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J. Scott Applewhite / AP

Trump's nominee to head the FDA, Scott Gottlieb, has previously proposed a controversial plan: speed up the process for drug approvals under the agency and have politically appointed officials, not doctors, decide which drugs will be approved.

The inspiration: The European Medicines Agency — the European counterpart to the FDA — evaluates new drugs using "a body of politically appointed (and therefore politically accountable) officials, drawn from the European Commission." That means the FDA's European counterpart drug approval process exists outside the agency that evaluates them.

Why it matters: This plan could hurt the FDA's credibility, as drug approvals would become politically motivated by the appointed body Gottlieb proposed.

The FDA's drug approval process is already faster than the European Union's agency. Researchers found that the FDA took an average of 306 days to approve 170 drugs for marketing in the US, according to the New England Journal of Medicine. The European Medicines Agency spent an average of 383 days to approve 144 new drugs for marketing, the study found, so many are challenging the efficacy of Gottlieb's plan to change the review process in the US.

Go deeper

It's harder to fill the Cabinet

Data: Chamberlain, 2020, "United States of America Cabinet Appointments Dataset" Chart: Will Chase/Axios

It's harder now for presidents to win Senate confirmation for their Cabinet picks, an Axios data analysis of votes for and against nominees found.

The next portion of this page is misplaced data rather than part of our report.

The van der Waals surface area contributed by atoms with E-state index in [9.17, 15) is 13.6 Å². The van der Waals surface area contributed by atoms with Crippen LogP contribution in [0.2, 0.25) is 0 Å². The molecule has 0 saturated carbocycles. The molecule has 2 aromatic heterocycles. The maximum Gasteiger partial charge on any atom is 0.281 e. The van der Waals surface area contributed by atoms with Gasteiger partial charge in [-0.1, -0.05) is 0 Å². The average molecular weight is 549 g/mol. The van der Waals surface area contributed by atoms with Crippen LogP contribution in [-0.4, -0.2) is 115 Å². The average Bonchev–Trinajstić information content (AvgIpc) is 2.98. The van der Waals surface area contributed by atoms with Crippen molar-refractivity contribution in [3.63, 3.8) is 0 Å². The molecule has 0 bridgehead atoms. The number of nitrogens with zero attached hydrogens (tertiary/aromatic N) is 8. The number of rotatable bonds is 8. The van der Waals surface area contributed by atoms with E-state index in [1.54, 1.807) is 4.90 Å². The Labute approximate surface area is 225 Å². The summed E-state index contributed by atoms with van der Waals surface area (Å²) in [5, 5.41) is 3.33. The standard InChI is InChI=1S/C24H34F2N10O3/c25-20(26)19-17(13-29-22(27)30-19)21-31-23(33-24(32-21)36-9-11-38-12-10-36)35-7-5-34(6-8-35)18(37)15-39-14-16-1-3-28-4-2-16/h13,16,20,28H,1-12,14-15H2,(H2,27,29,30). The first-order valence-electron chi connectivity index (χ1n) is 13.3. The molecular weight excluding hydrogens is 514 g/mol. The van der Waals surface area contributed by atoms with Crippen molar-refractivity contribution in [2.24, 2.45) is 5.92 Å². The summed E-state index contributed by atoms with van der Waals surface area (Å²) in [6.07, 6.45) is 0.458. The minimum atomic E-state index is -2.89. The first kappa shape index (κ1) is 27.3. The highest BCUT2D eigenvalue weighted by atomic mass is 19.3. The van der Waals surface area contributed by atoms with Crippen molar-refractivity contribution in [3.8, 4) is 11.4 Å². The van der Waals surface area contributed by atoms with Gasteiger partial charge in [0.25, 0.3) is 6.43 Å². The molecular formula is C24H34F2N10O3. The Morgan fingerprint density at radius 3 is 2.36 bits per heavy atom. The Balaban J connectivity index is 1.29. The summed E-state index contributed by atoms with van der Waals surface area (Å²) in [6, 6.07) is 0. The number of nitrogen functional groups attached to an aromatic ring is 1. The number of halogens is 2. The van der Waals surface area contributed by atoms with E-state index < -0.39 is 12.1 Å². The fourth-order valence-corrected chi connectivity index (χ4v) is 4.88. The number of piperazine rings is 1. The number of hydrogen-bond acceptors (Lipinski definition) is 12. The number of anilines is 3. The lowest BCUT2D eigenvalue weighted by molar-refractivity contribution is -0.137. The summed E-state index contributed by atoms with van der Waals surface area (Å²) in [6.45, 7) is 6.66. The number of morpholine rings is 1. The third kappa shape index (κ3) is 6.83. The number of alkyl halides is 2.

Why it matters: It's not just Neera Tanden. The trend is a product of growing polarization, rougher political discourse and slimming Senate majorities, experts say. It means some of the nation's most vital federal agencies go without a leader and the legislative authority that comes with one.

Exclusive: Hundreds of kids held in Border Patrol stations

Migrants cross the Rio Bravo to get to El Paso, Texas. Photo: Herika Martinez/AFP via Getty Images

More than 700 children who crossed from Mexico into the United States without their parents were in Border Patrol custody as of Sunday, according to an internal Customs and Border Protection document obtained by Axios.

Why it matters: The current backup is yet another sign of a brewing crisis for President Biden — and a worsening dilemma for these vulnerable children. Biden is finding it's easier to talk about preventing warehousing kids at the southern border than solving the problem.

Pompeo plots 2024 power play

Mike Pompeo in Washington on Feb. 12. Photo: Samuel Corum/Getty Images

Mike Pompeo has quickly reentered the political fray, raising money for Republicans, addressing key political gatherings and joining an advocacy group run by Donald Trump's former lawyer.

Why it matters: The former secretary of state is widely considered a potential 2024 presidential contender. His professional moves this week indicate he's working to keep his name in the headlines and bolster a political brand built largely on foreign policies easily contrasted with the Biden White House.